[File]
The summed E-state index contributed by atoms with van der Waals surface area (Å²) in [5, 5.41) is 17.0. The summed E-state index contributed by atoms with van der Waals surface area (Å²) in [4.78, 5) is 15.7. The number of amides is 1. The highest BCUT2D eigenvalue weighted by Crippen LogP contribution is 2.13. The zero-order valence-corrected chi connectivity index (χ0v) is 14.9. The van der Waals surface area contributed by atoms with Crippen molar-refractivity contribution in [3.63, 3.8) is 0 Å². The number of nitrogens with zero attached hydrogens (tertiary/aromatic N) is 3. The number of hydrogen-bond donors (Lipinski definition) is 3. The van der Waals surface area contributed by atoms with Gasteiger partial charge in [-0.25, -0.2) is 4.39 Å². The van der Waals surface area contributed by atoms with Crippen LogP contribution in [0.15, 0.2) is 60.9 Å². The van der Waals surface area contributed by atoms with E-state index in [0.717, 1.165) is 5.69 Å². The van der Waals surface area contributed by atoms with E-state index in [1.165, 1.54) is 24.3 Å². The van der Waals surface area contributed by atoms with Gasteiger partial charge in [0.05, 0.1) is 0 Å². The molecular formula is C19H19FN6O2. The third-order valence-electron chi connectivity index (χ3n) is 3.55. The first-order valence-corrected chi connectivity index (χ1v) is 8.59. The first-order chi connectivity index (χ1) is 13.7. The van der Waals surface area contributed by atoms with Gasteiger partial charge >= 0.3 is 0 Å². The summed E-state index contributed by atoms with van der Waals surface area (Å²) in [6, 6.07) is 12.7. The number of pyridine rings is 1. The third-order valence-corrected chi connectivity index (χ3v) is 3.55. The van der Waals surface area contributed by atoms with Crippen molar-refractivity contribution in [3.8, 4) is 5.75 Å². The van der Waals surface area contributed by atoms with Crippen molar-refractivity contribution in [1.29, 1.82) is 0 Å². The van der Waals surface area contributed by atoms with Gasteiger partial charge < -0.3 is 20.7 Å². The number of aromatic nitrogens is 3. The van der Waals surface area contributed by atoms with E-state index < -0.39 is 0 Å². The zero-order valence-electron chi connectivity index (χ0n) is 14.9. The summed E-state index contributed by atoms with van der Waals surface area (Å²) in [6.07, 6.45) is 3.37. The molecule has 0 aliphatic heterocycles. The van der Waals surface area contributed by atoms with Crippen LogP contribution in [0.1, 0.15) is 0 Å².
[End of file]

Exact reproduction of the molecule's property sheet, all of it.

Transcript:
The summed E-state index contributed by atoms with van der Waals surface area (Å²) in [5, 5.41) is 17.0. The summed E-state index contributed by atoms with van der Waals surface area (Å²) in [4.78, 5) is 15.7. The number of amides is 1. The highest BCUT2D eigenvalue weighted by Crippen LogP contribution is 2.13. The zero-order valence-corrected chi connectivity index (χ0v) is 14.9. The van der Waals surface area contributed by atoms with Crippen molar-refractivity contribution in [3.63, 3.8) is 0 Å². The number of nitrogens with zero attached hydrogens (tertiary/aromatic N) is 3. The number of hydrogen-bond donors (Lipinski definition) is 3. The van der Waals surface area contributed by atoms with Gasteiger partial charge in [-0.25, -0.2) is 4.39 Å². The van der Waals surface area contributed by atoms with Crippen LogP contribution in [0.15, 0.2) is 60.9 Å². The van der Waals surface area contributed by atoms with E-state index in [0.717, 1.165) is 5.69 Å². The van der Waals surface area contributed by atoms with E-state index in [1.165, 1.54) is 24.3 Å². The van der Waals surface area contributed by atoms with Gasteiger partial charge in [0.05, 0.1) is 0 Å². The molecular formula is C19H19FN6O2. The third-order valence-electron chi connectivity index (χ3n) is 3.55. The first-order valence-corrected chi connectivity index (χ1v) is 8.59. The first-order chi connectivity index (χ1) is 13.7. The van der Waals surface area contributed by atoms with Gasteiger partial charge >= 0.3 is 0 Å². The summed E-state index contributed by atoms with van der Waals surface area (Å²) in [6, 6.07) is 12.7. The number of pyridine rings is 1. The third-order valence-corrected chi connectivity index (χ3v) is 3.55. The van der Waals surface area contributed by atoms with Crippen molar-refractivity contribution in [3.8, 4) is 5.75 Å². The van der Waals surface area contributed by atoms with Crippen molar-refractivity contribution in [1.29, 1.82) is 0 Å². The van der Waals surface area contributed by atoms with Gasteiger partial charge < -0.3 is 20.7 Å². The number of aromatic nitrogens is 3. The van der Waals surface area contributed by atoms with E-state index < -0.39 is 0 Å². The zero-order valence-electron chi connectivity index (χ0n) is 14.9. The summed E-state index contributed by atoms with van der Waals surface area (Å²) in [6.07, 6.45) is 3.37. The molecule has 0 aliphatic heterocycles. The van der Waals surface area contributed by atoms with Crippen LogP contribution in [0.1, 0.15) is 0 Å².